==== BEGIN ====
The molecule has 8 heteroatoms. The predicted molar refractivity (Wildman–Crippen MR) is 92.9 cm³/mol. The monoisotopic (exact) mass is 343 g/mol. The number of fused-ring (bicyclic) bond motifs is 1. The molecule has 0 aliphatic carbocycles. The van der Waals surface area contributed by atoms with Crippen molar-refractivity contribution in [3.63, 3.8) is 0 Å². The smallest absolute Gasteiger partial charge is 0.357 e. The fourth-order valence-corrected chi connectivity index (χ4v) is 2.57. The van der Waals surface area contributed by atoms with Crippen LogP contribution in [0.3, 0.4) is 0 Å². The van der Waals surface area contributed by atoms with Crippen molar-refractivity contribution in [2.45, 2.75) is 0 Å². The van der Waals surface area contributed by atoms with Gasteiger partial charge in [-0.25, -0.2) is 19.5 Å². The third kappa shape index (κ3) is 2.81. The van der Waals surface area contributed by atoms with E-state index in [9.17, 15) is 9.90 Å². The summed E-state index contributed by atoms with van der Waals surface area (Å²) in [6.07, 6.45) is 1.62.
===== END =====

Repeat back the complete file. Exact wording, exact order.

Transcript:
The molecule has 8 heteroatoms. The predicted molar refractivity (Wildman–Crippen MR) is 92.9 cm³/mol. The monoisotopic (exact) mass is 343 g/mol. The number of fused-ring (bicyclic) bond motifs is 1. The molecule has 0 aliphatic carbocycles. The van der Waals surface area contributed by atoms with Crippen molar-refractivity contribution in [3.63, 3.8) is 0 Å². The smallest absolute Gasteiger partial charge is 0.357 e. The fourth-order valence-corrected chi connectivity index (χ4v) is 2.57. The van der Waals surface area contributed by atoms with Crippen LogP contribution in [0.3, 0.4) is 0 Å². The van der Waals surface area contributed by atoms with Crippen molar-refractivity contribution in [2.45, 2.75) is 0 Å². The van der Waals surface area contributed by atoms with Gasteiger partial charge in [-0.25, -0.2) is 19.5 Å². The third kappa shape index (κ3) is 2.81. The van der Waals surface area contributed by atoms with E-state index in [9.17, 15) is 9.90 Å². The summed E-state index contributed by atoms with van der Waals surface area (Å²) in [6.07, 6.45) is 1.62.